Comparing CBO’s Economic Projections to Other Forecasts
Growth in the economy will slow over the coming year as unemployment rises and inflation eases modestly, according to the Congressional Budget Office’s (CBO) latest baseline. The economic forecast, which was locked in in early December 2022, is overall more pessimistic than the Federal Reserve’s (Fed) mid-December 2022 projections, the Office of Management and Budget’s (OMB) March 2023 projections, and CBO’s May 2022 projections.
However, January inflation and unemployment data as well as end-of-year growth projections suggest that the economy is still growing at a steady pace, employment remains high, and our inflation challenges are persisting. Despite the Fed raising the federal funds rate from near zero to a range of 4.50 and 4.75 percent in less than a year, economic growth has been strong. Real Gross Domestic Product (GDP) increased 2.1 percent in 2022 and consumer spending, wages, and personal income are up. Unemployment was 3.4 percent in January, the lowest rate in over 50 years. Inflation remains historically high but has shown signs of cooling in recent months, with the personal consumption expenditure price index (PCE) down from a year-over-year rate of 6.3 percent in September to 5.4 percent in January despite an uptick in monthly price increases.
In the time since CBO made its projections in May 2022, the outlook for fourth-quarter-over-fourth-quarter real GDP growth has fallen from 2.2 percent in 2023 to 0.1 percent, while the Fed expects real GDP growth to be 0.5 percent in 2023 and OMB expects 0.4 percent. Between 2024 and 2026, CBO projects faster growth and then expects real GDP growth to stabilize around 1.8 percent thereafter, in line with its previous projections and the Fed’s longer-run projections.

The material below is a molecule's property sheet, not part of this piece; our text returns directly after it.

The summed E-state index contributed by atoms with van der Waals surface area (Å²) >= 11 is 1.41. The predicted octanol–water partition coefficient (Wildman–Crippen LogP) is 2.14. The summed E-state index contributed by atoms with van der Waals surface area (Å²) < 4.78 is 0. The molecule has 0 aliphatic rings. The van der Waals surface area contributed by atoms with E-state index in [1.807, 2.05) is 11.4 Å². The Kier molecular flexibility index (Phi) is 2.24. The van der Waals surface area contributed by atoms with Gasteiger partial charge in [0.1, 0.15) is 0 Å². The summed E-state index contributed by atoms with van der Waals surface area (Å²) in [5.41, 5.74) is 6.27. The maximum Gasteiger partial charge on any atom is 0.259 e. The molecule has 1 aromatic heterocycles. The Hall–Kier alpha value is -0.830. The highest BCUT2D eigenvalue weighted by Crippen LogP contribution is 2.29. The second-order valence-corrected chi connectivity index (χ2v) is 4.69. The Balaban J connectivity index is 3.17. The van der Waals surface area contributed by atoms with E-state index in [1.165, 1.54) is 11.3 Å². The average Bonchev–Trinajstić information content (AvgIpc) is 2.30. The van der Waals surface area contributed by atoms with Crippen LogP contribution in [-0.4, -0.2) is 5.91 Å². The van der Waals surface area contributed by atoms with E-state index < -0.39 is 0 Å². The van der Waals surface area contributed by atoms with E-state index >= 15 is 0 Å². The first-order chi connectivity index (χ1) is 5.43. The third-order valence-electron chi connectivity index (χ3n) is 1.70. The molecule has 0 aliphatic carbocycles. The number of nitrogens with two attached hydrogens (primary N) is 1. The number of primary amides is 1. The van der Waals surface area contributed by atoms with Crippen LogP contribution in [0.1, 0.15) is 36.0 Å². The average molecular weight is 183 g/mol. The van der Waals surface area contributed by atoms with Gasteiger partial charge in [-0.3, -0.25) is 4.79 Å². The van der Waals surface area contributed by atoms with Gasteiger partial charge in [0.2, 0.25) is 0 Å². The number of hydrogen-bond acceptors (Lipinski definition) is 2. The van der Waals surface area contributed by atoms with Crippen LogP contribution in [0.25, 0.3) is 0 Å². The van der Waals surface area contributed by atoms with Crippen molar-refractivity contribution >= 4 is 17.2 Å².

As the economy stagnates in 2023, CBO expects unemployment will rise to 5.1 percent, 1.5 percentage points above the actual 2022 fourth quarter unemployment rate and 1.5 percentage points above CBO’s previous projections. CBO expects unemployment to fall to 4.8 percent in 2024, 4.6 percent in 2025, and then remain at 4.5 percent through 2033. CBO previously projected a similar long-term outlook for the unemployment rate but had more optimistic expectations in the short term. The Federal Reserve expects unemployment to rise to 4.6 percent in 2023 before stabilizing at 4.0 percent through 2033. Similarly, OMB expects unemployment to peak at 4.6 percent in 2023, eventually falling to 3.8 percent by 2030.
Surging inflation is expected to normalize over the next few years. The PCE inflation rate was 5.7 percent in 2022 on a fourth-quarter-over-fourth-quarter basis - the highest rate since 1981. CBO expects PCE inflation to fall to 3.3 percent by the fourth quarter of 2023 and continue to fall until hitting the Fed’s target of 2.0 percent by 2027. The Fed’s PCE rate for the fourth quarter of 2023 is 3.1 percent, and the Fed expects inflation to average 2.0 percent beginning in 2026.
In response to high inflation, the Fed has raised interest rates over the last eight meetings with more rate hikes expected. As a result of higher inflation and interest rates, Treasury bond rates have spiked with the average interest rate on a ten-year Treasury note more than doubling from 1.5 percent at the end of 2021 to 3.8 percent by the end of 2022. CBO expects the interest rate on ten-year Treasuries to remain elevated at 3.8 percent through the decade, above the historic annual average of 3 percent. CBO projects three-month Treasury bills will peak at 4.7 percent in the second quarter of this year before falling gradually to 2.8 percent by the end of 2024 and 2.2 percent by 2026.
These projections, while slightly outdated, suggest that policymakers have a lot of work to do to bring inflation back in line with its target, return to stable and strong economic growth, and prevent interest costs from spiraling over the next decade. Fiscal policy actions can assist the Federal Reserve in these efforts to fight inflation and reduce the likelihood of a deep recession.